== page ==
Dear Dionysus XXXII: Ickbin Einberliner

Dear Dionysus XXXII: Ickbin Einberliner

Dear Dionysus,

Sorry to keep you waiting, mate. I’ve been feeling a little under the weather. I still am in fact: my head feels like there is a gnome brass section practicing Berlioz melodies with my cranium serving as the music house.

Slide those trombones as low as they’ll go, my little gnome trombonists! Slide, Captain, slide!

I get a little weird when I’m ill, old friend. But you know all about me and being sick, I’m sure. Used to be a time when there was a very specific prescription for my very explicit sickness, but I ain’t that kinda sick anymore, Dionysus.

I digress, however. So where were we? Layovers in Paris, I believe.

For a long time I would tell people that I had been to Paris so they would find me more worldly and experienced and sophisticated. I would never mention, of course, that I had only been to its airport for the span of about an hour while I waited to take the last leg of my flight to Berlin. Details are and always have been exceedingly important to me (especially in storytelling)– except when they were inconveniencing, of course.

But we’re trying to be honest here, aren’t we?

I only spent one hour in Paris and it was spent entirely at the airport where I drank a couple beers and didn’t see anything of note except a lot of dead pigeons strewn about outside. I still can’t figure out why there were so many pigeon carcasses or how they got there, but France was a far more cultured place than America, so I didn’t ask any questions.

Although that airport looked pretty much just like the airport I had departed from, it somehow felt differently. Because now I was in Europe, Dionysus. I was in a proper civilized nation with proper civilized people and proper cadaverous pigeons and I could properly feel it in my proper bones. Everything was proper because it was Europe.

Proper proper proper as punch.

But the hour eventually passed and it came time to bid adieu to gay Paris. We boarded our flight, which would be a brief two hours. We were too tired to talk but too tired to sleep, so we spent most of the time staring out of the windows at the earth rolling beneath us. The buildings and streams and trees and farmland looked a hell of a lot better to me than their Californian counterparts, mate. And I had my first real German beer on that flight. I don’t recall what it was, but it cost five dollars and came in a small can and tasted fantastic.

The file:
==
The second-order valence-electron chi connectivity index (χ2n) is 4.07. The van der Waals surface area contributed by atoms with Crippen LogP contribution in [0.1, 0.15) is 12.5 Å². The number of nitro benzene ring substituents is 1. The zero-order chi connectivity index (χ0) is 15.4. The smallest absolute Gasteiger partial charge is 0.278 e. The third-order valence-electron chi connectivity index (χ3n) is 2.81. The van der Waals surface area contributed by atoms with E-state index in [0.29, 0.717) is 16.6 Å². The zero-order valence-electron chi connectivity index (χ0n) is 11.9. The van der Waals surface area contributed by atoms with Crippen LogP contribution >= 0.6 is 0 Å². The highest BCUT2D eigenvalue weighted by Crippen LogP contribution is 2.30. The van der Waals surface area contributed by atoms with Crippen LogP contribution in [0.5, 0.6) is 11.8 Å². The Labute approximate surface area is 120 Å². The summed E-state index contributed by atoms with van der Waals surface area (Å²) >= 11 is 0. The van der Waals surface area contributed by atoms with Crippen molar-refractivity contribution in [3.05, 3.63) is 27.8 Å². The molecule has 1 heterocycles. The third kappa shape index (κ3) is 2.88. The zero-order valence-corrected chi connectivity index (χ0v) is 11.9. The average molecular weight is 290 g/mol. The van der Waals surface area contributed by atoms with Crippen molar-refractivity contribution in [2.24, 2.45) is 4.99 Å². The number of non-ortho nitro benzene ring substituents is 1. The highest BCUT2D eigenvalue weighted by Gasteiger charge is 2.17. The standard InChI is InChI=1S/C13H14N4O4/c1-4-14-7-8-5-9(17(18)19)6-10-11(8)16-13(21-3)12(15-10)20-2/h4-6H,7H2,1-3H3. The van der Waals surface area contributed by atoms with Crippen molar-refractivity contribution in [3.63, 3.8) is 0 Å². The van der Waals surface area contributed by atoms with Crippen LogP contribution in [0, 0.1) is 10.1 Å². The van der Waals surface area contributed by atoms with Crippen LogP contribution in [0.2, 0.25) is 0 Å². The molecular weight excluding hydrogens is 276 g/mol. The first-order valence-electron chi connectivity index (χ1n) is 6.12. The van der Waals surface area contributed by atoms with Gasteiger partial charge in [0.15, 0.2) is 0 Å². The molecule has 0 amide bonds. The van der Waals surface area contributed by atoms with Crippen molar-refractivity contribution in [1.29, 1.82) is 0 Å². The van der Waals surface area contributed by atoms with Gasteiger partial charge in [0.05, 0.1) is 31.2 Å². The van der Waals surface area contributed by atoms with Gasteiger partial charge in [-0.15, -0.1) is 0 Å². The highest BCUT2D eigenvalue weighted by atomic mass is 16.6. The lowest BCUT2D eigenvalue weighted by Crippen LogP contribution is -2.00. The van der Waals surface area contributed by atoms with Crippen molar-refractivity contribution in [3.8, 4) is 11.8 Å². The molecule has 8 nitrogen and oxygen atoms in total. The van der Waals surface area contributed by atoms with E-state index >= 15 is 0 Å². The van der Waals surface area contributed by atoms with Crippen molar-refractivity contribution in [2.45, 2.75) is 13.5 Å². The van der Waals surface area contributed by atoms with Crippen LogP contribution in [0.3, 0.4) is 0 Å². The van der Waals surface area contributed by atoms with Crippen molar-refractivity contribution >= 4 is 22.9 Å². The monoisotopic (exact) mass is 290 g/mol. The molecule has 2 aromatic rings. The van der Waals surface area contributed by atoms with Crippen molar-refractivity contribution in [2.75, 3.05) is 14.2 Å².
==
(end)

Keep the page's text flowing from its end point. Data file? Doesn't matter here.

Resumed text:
After an uneventful descent and landing, we arrived: We were on German soil.*

We exchanged our American money at the airport. When I got my Euros, there were two things that immediately struck me: 1) How terrible the exchange rate was for us Americans and 2) How much cooler European currency was than American currency. They had all kinds of artsy stuff all over their dollars and coins: buildings and sculptures and other such monuments to human creativity and ingenuity. And we were stuck with dead white men on ours. Now, I happen to love dead white men, but it was no contest as to who had the better currency.

Perhaps you’ve noticed a trend in my thinking by now, Dionysus. Simply put, everything European was, by default, superior to its American counterpart. Beer? Superior. Currency? Superior. Dead pigeons? Superior. Europe was progressive, cultured, and modern; America was regressive, uncultured, and outdated. You can be the judge in regards to what extent my feelings were self-propagated and trumped up, but I felt as if I was coming home, not leaving it. Finally, at last, I would be amongst people who would understand and appreciate me, unlike my dull and neanderthalic countrymen.

Or so I thought. I would discover, much to my chagrin, that my own Americanisms were much more deep seated and pronounced than I care(d) to admit.

It was a constant exercise in national comparisons from the very start. Riding that bus from the airport through the city to my aunt’s house, I could see loads of readily apparent differences. And I had to point them all out to my friends, naturally.

“Look at that! We don’t have that at home.”